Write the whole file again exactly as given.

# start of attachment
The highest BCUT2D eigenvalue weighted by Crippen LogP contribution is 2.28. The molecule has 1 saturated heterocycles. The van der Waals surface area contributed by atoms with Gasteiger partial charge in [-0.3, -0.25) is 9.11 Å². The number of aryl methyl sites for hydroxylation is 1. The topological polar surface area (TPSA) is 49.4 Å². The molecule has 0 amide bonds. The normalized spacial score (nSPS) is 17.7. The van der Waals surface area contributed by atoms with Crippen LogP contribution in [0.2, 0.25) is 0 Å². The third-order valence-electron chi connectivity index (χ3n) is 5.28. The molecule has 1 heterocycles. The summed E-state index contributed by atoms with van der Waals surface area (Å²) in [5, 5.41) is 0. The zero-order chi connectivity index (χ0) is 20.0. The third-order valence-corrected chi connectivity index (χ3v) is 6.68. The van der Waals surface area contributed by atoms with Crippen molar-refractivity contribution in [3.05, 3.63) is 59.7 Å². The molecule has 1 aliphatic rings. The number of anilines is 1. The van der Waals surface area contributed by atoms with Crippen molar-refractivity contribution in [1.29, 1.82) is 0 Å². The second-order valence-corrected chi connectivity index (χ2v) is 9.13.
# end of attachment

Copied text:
The highest BCUT2D eigenvalue weighted by Crippen LogP contribution is 2.28. The molecule has 1 saturated heterocycles. The van der Waals surface area contributed by atoms with Gasteiger partial charge in [-0.3, -0.25) is 9.11 Å². The number of aryl methyl sites for hydroxylation is 1. The topological polar surface area (TPSA) is 49.4 Å². The molecule has 0 amide bonds. The normalized spacial score (nSPS) is 17.7. The van der Waals surface area contributed by atoms with Crippen LogP contribution in [0.2, 0.25) is 0 Å². The third-order valence-electron chi connectivity index (χ3n) is 5.28. The molecule has 1 heterocycles. The summed E-state index contributed by atoms with van der Waals surface area (Å²) in [5, 5.41) is 0. The zero-order chi connectivity index (χ0) is 20.0. The third-order valence-corrected chi connectivity index (χ3v) is 6.68. The van der Waals surface area contributed by atoms with Crippen molar-refractivity contribution in [3.05, 3.63) is 59.7 Å². The molecule has 1 aliphatic rings. The number of anilines is 1. The van der Waals surface area contributed by atoms with Crippen molar-refractivity contribution in [1.29, 1.82) is 0 Å². The second-order valence-corrected chi connectivity index (χ2v) is 9.13.